Reclaiming Common Sense

The March Jobs Report Continued the Conversation of "The Tale of Two Data Sets"

CPS Jobs Data was weak While CES Worker Data was Strong

The February Jobs report was a "Tale of Two Data Sets" with Strong Current Population (CPS) Jobs and Unemployment data and Weak Current Employment Statistics (CES) Worker Data reported. The March Jobs Report was similar and different in that it reported strong SA CES.  worker growth and recorded weak, negative, NSA CPS job growth. So far this column has produced three articles on the March Jobs Report:

There are many more ways to examine the data, including how en and women are doing in the new economy.

There are more Men and More Women working this March than last March. This is important because when the total job number falls below the prior year's data, and does so on a consistent basis, then we may be seeing the beginnings of a Jobs Recession. We are not there  right now.  The men have swapped some part-time jobs for full-time jobs.

  • Men March 2018: FT 71.901 million PT 10.250 million
  • Men March 2019: FT 72.895 million PT 9.711 million (+994k FT, -539k PT)
  • Women March 2018: 54.523M FT 18.203M PT
  • Women March 2019: 56.017M FT 17.840M PT (+1.494M FT,  -363k PT)

This is something that has been ignored for many years. When the "Jobs Iceberg" was revealed on "Reclaiming Common Sense, the sister site to this one, it was dismissed as not representing reality. The Iceberg has changed to a mountain. We are swapping out part-time jobs for full-time jobs. This is a good thing. The former administration though that it was a good thing for "Julia" to work two part-time jobs and have some "flexibility." Anybody who has worked two jobs know that this is the antithesis of flexibility.

Dual Jobs Workers grew from 7.823 million to 8.047 million workers/jobs. Fewer men worked two jobs during March than during February.  There were 3.815 million men working two jobs last month and 3.863 million men working two jobs this month. Women, on the other hand, saw an increase of dual job workers from 4.008 million to 4.184 million dual jobs workers. The number of multiple job workers tends to hit a Spring Peak, a Summer Valley, as people work seasonal full-time jobs, Before rebounding to the normal high for the year during either October, November, or December, as Christmas hiring kicks into overdrive.

A second job is the ultimate form of unemployment insurance. If you have two jobs and lose one then you are still employed, not unemployed. We had a record 2.197 million March workers who were working two part-time jobs. Part-time workers do not receive unemployment benefits, unless it falls under the Disaster Unemployment Assistance Program. We have seen a fairly steady increase in the number of people working two part-time jobs since 2008.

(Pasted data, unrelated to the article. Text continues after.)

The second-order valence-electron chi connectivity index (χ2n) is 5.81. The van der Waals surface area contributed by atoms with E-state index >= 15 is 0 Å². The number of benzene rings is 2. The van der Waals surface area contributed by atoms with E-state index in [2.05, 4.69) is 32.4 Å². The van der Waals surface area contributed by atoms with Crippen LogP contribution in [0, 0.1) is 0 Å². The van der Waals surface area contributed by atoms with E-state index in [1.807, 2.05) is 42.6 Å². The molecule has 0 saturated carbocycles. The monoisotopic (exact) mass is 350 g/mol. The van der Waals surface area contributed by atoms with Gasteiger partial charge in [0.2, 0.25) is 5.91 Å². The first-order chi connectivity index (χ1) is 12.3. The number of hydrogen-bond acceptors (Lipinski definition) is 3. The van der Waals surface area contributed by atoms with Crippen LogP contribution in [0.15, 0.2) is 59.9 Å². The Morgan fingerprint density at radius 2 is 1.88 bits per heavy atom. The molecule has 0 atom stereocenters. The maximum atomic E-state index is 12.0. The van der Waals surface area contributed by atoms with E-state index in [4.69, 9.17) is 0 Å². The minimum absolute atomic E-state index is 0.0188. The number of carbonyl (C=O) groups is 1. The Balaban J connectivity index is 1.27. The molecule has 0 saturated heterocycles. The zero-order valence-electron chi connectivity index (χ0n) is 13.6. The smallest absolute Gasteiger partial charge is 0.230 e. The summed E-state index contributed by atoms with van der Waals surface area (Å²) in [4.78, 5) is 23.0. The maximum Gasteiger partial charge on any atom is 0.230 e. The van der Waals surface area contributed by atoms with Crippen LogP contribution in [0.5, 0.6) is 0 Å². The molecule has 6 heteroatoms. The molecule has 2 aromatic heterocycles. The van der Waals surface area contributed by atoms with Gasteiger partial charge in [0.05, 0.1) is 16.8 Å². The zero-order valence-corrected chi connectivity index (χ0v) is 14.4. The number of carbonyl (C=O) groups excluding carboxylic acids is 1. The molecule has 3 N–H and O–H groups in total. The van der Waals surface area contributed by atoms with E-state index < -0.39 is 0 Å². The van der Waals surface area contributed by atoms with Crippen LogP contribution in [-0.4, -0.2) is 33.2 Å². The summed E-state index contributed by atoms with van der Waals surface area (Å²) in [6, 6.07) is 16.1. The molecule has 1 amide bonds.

Unemployment fell for both Men and Women during March. The of unemployed men fell from 3.745 million to 3.681 million. The number of unemployed women fell from 2.880 million to 2.701 million between February and March.

Participation Matters. Men are participating at a higher rate than women. Women are participating at the highest level during the month of March since March 2012. The same cannot be said for men.

Men work more full-time jobs than Women. Women work more part-time jobs than men. The same can be said for men working more dual full-time jobs than women while women work more dual part-time jobs than men. What is obvious from the "Jobs Mountain" graphs is that men lost more full-time jobs than women during the recession. It is also obvious that it took longer for men to recover and maintain all the lost FT jobs than it took women. Men did not recover and maintain the lost full-time jobs until February 2018. It was questionable whether or not we would maintain that level during January 2019. Women achieved this level of job creation during February 2015.

Women have added more jobs since the recession than men. Women are on the verge of setting all-time record number of jobs, not month dependent, during April. It may take men until July or August this year to set an "all-time high." 

"All recessions" are jobs recessions. We are seeing replacement of part-time jobs with full-time jobs and the creation of new full-time jobs. We are seeing wages rise. Participation is rising for women and stabilizing for men. More full-time jobs with higher wages, as detailed in the worker and wages article, increases the monthly and annual spending power of the workforce. We will have to watch the Jobs Mountain to see when a change happens, if a change happens, that marks a same month decline in jobs from the prior year.

President Trump is doing something only two other Presidents have done during their first 26 months in office, boost the participation rate. So far he is also doing something than former President Clinton achieved during the early years of his Presidency: Cut the unemployment level and boos full-time jobs. But what about the final two years of rising wages encourage workers to come off the sideline. Participation is improving the Obama administration and the first two years of the Trump administration. Been there. Done that. President trump created a million more jobs. Former Presidents Obama, Bush, and Reagan were able to win re-election with weak jobs data. What is going to happen over the next year and six months?

It's the Economy.